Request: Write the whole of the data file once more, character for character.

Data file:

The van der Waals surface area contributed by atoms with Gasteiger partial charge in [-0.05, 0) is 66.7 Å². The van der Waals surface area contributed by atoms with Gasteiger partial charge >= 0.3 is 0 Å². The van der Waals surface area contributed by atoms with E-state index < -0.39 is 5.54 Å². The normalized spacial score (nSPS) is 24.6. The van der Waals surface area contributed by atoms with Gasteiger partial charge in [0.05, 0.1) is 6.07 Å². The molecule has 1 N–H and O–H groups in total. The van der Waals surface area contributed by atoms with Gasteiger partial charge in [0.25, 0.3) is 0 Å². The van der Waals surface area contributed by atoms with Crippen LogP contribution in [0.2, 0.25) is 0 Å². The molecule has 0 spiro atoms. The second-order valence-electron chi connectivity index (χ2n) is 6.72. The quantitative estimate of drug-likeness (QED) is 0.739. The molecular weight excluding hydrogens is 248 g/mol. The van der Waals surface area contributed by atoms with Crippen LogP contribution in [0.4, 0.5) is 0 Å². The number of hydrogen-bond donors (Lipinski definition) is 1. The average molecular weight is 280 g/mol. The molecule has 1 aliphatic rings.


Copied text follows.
The van der Waals surface area contributed by atoms with Gasteiger partial charge in [-0.05, 0) is 66.7 Å². The van der Waals surface area contributed by atoms with Gasteiger partial charge >= 0.3 is 0 Å². The van der Waals surface area contributed by atoms with E-state index < -0.39 is 5.54 Å². The normalized spacial score (nSPS) is 24.6. The van der Waals surface area contributed by atoms with Gasteiger partial charge in [0.05, 0.1) is 6.07 Å². The molecule has 1 N–H and O–H groups in total. The van der Waals surface area contributed by atoms with Gasteiger partial charge in [0.25, 0.3) is 0 Å². The van der Waals surface area contributed by atoms with Crippen LogP contribution in [0.2, 0.25) is 0 Å². The molecule has 0 spiro atoms. The second-order valence-electron chi connectivity index (χ2n) is 6.72. The quantitative estimate of drug-likeness (QED) is 0.739. The molecular weight excluding hydrogens is 248 g/mol. The van der Waals surface area contributed by atoms with Crippen LogP contribution in [0.4, 0.5) is 0 Å². The number of hydrogen-bond donors (Lipinski definition) is 1. The average molecular weight is 280 g/mol. The molecule has 1 aliphatic rings.